An evaluation of cesarean rate in turkey by the Robson ten group classification system: How to reduce cesarean rates?



Primary cesarean, Rising cesarean rates, Robson classification


Aim: Caesarean section (CS) rates, as is the case in the world, showed a significant increase in Turkey over the last decade. The World Health Organization has approved the Robson10-Group Classification System (TGCS) as a global standard to facilitate the analysis and comparison of CS rates. The present study aimed to analyze the TGCS to CS ratio in Turkey and determine CS reduction strategies. Methods: The data for this retrospective cohort study were collected from the records of women who gave birth between January 1, 2011 and December 31, 2014 in a tertiary center. All data were obtained from the hospital database and patient files. The patients were grouped using TGCS. The contribution of each group to CS ratios was determined. Results: Between 2011 and 2014, a total of 25,653 out of 63,476 deliveries were performed by CS. It was determined that the CS rate was 36% in 2011 and increased to 44% in 2014 (P<0.001). According to TGCS, the biggest contribution to this increase belonged to the Class 5 group. This group included 40.7% (2073/5096) of all patients undergoing cesarean section in 2011, 37.3% (2045/5480) in 2012, 27.1% (1859/6857) in 2013, and 36.8% (3025/8220) in 2014. While the rates of patients in Class 1,3 and 10 increased significantly over the years in which the study data were evaluated, rates in Class 2 and 4 decreased (P<0.001). Conclusion: According to TGCS, strategies to prevent the increase in CS ratios should be developed to reduce Class 1, 3 and 5 patients. In this context, strategies to reduce CS ratios can be established through obstetric practices and the health policies of countries.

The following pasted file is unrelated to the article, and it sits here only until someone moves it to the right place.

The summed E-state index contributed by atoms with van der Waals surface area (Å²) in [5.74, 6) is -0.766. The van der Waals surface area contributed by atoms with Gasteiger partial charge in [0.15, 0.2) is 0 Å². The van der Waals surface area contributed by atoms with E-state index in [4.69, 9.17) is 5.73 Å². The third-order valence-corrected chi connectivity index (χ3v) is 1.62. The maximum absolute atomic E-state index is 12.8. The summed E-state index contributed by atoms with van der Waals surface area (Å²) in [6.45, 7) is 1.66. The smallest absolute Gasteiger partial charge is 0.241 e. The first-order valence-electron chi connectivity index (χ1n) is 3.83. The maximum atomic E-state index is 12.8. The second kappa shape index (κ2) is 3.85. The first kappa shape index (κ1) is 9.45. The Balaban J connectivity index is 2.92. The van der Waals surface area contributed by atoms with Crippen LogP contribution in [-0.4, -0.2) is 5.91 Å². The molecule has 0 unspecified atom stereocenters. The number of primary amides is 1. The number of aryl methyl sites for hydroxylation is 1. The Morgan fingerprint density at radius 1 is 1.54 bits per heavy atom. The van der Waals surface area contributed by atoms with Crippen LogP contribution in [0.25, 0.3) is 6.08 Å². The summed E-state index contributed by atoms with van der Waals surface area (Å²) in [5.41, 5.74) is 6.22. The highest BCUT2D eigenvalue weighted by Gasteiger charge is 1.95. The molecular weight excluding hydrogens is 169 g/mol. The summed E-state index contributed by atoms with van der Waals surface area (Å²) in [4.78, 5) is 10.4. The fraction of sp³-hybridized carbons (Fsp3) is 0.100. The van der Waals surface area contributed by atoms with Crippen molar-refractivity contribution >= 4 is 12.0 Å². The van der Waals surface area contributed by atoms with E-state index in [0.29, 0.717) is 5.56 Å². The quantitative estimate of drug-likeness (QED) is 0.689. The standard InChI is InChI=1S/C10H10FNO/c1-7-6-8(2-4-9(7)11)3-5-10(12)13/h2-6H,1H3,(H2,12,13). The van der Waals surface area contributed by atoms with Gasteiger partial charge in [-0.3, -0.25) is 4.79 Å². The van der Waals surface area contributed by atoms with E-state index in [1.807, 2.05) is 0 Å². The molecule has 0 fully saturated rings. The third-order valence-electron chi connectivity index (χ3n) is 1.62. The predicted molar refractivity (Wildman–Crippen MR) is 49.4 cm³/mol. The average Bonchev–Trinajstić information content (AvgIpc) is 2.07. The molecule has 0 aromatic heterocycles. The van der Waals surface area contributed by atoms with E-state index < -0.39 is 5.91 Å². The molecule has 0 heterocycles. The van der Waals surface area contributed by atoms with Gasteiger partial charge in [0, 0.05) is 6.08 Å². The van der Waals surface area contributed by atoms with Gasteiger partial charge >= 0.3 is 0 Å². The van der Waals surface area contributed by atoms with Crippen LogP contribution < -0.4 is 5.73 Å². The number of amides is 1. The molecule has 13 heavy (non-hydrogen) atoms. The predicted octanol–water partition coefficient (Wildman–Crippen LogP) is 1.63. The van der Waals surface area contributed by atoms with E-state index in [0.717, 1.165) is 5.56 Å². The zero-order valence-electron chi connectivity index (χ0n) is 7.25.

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Research Article

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Başer E, Aydoğan Kırmızı D, Özdemirci Şafak, Kasapoğlu T, Demirdağ E, Tapısız Ömer L, Yalvaç ES, Moraloğlu Tekin Özlem. An evaluation of cesarean rate in turkey by the Robson ten group classification system: How to reduce cesarean rates?. J Surg Med [Internet]. 2020 Nov. 1 [cited 2024 May 25];4(11):1031-5. Available from: